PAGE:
British Wool Week 2016

Last week was British Wool Week.

Here at Overbury we have a large flock of around 1,200 sheep.  Every February and September Reg the Shepherd, together with a team of sheep shearers, give the whole flock a good trim.  Shearing the sheep’s wool helps keeps our flock healthy and it has the benefit of cooling them down as well as ensuring any dirt and parasites, which can live in the wool, don’t turn into an infection or disease.

So what happens to all that wool?

It is collected by local farmer who spends most of the summer collecting wool from farms in the Cotswolds.

He takes it to the Droitwich collection centre to be weighed.  We usually have around 2,500 kg of wool.  The wool is then then sent down to Brecon, one of the main depots for the British Wool Marketing Board to be graded to determine the quality.  We get paid by the British Wool Marketing Board based on the quality and quantity.

Some of our wool is used for textiles such as socks, jumpers and woolly hats and the rest is used in carpets.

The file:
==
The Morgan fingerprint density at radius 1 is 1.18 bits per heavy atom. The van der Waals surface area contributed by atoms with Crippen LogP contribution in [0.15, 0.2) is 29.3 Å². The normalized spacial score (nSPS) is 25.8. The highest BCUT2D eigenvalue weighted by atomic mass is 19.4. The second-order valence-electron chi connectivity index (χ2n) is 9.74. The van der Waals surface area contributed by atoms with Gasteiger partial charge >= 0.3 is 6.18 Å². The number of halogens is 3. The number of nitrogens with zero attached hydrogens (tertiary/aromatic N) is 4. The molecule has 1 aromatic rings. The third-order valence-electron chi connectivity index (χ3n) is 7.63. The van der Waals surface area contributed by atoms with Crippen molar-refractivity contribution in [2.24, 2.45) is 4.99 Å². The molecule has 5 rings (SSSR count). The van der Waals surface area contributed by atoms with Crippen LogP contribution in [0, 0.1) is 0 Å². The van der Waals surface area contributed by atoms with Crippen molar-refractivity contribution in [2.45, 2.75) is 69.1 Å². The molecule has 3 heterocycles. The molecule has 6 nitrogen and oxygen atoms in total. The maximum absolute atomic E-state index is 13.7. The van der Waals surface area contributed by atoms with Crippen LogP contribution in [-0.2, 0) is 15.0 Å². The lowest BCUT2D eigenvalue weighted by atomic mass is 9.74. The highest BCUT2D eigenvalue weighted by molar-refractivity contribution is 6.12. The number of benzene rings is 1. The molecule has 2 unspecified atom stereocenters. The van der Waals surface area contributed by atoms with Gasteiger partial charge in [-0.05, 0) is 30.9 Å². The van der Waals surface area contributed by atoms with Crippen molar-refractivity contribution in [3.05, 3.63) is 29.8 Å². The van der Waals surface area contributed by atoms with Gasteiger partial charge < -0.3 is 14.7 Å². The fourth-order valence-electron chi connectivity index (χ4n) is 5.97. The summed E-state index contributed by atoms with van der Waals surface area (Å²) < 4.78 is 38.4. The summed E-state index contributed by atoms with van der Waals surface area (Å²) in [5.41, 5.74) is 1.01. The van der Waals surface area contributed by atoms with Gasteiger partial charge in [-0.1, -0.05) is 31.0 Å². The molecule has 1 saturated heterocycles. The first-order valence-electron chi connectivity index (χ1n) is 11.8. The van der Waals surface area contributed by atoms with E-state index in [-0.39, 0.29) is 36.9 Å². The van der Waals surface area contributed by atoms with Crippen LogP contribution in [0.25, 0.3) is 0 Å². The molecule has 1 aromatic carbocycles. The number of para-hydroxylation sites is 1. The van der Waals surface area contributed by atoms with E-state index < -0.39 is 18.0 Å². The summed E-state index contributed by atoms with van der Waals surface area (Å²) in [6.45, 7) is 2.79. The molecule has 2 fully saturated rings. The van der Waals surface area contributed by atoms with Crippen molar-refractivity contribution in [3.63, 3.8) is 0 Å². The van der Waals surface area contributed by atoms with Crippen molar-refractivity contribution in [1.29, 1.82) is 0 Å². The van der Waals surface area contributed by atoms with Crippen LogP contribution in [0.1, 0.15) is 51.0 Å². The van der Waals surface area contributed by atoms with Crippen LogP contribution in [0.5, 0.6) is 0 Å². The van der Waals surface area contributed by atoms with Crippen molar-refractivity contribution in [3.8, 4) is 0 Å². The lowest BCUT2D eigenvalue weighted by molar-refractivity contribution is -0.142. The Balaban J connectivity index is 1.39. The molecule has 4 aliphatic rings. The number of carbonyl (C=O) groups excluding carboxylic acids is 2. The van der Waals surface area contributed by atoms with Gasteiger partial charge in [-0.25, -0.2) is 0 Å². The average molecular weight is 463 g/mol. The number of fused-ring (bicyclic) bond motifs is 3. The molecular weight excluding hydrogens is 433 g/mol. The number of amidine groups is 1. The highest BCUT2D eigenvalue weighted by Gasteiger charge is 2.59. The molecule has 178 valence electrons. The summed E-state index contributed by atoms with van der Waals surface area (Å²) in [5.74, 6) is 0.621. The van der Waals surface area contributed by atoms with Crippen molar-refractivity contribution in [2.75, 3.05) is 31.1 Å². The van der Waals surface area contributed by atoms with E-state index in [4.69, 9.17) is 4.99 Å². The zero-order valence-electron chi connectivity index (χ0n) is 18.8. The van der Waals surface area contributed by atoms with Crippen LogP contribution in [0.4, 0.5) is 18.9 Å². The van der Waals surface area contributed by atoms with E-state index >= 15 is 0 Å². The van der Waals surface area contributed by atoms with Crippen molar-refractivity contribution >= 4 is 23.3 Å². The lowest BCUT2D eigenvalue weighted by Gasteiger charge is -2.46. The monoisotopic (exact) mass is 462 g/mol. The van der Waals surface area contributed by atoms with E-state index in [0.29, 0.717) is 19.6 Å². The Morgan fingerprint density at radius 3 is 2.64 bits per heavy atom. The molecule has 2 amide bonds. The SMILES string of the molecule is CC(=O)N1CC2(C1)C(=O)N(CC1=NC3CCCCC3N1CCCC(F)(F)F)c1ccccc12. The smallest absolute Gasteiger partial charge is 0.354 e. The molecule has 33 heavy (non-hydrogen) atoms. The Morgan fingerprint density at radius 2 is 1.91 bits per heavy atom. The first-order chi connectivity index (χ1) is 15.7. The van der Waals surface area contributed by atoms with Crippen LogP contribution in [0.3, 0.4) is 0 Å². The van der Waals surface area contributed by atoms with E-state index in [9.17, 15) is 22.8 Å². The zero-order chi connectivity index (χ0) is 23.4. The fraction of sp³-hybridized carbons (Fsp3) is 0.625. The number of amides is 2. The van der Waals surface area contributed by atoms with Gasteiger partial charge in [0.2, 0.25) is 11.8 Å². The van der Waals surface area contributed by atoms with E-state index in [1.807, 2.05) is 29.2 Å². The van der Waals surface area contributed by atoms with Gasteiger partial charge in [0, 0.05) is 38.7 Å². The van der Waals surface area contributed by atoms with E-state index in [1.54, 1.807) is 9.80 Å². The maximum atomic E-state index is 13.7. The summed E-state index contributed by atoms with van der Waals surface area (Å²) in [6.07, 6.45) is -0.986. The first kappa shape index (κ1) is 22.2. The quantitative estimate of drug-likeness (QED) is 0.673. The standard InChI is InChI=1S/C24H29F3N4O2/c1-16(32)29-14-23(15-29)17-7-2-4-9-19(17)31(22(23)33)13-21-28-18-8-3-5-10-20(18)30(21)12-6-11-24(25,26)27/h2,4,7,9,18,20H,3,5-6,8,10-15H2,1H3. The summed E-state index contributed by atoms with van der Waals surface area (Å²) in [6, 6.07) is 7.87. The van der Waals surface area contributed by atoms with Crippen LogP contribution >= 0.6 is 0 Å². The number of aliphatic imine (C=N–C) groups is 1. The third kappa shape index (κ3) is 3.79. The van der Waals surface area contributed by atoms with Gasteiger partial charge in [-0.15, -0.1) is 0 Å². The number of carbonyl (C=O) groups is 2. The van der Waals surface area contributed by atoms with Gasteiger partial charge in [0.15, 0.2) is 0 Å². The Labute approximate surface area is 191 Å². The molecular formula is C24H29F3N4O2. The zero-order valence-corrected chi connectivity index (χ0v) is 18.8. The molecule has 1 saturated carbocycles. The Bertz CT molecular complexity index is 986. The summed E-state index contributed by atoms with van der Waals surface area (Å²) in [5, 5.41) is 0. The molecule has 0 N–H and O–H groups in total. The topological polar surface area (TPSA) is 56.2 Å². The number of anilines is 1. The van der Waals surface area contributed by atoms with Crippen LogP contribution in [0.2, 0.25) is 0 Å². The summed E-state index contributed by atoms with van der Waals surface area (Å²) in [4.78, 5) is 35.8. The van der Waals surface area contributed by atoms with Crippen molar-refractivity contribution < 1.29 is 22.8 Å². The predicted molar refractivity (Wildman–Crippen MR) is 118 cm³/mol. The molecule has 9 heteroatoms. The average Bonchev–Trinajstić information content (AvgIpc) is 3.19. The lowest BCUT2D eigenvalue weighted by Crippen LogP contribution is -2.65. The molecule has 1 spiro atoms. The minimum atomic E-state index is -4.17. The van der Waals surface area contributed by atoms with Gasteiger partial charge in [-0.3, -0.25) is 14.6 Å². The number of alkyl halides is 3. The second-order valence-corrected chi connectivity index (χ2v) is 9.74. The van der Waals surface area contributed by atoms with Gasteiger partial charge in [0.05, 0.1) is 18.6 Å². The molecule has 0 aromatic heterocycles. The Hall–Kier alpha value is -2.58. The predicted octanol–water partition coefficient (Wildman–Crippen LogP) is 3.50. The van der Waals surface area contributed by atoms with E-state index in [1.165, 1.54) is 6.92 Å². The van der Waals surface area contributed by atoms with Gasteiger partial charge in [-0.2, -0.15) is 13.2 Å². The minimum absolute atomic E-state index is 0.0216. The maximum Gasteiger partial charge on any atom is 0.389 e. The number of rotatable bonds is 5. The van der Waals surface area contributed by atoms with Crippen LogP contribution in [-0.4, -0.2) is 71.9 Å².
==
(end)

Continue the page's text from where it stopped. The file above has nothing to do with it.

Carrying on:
We only have 3 black sheep on the farm at the moment.  Did you know that black wool can be less valuable than white wool commercially?  However, some wool spinners will pay more for black wool to produce a naturally coloured garment.

To show our support for our sheep farming, the girls in the Overbury Estate Office donned our wool last week.  Here we are with Reg the Shepherd and a few of his rams (the boys) in the background!

 

 

 

 

 

 

 

Even Mavis got into the spirit!

How can you help to keep our flock healthy?  If you walk your dog in and around Bredon Hill, please ensure that you always pick up after your dog.  Dog fouling contains dog tape worm which seriously harms sheep.  There are notices around the farm with more information. 

Also, no matter how well behaved your dog is, it may chase and attack sheep.  Dogs walked in a field of livestock must be kept on a lead at all times.

Keep up to date with what we are doing around the farm on Instagram or Twitter.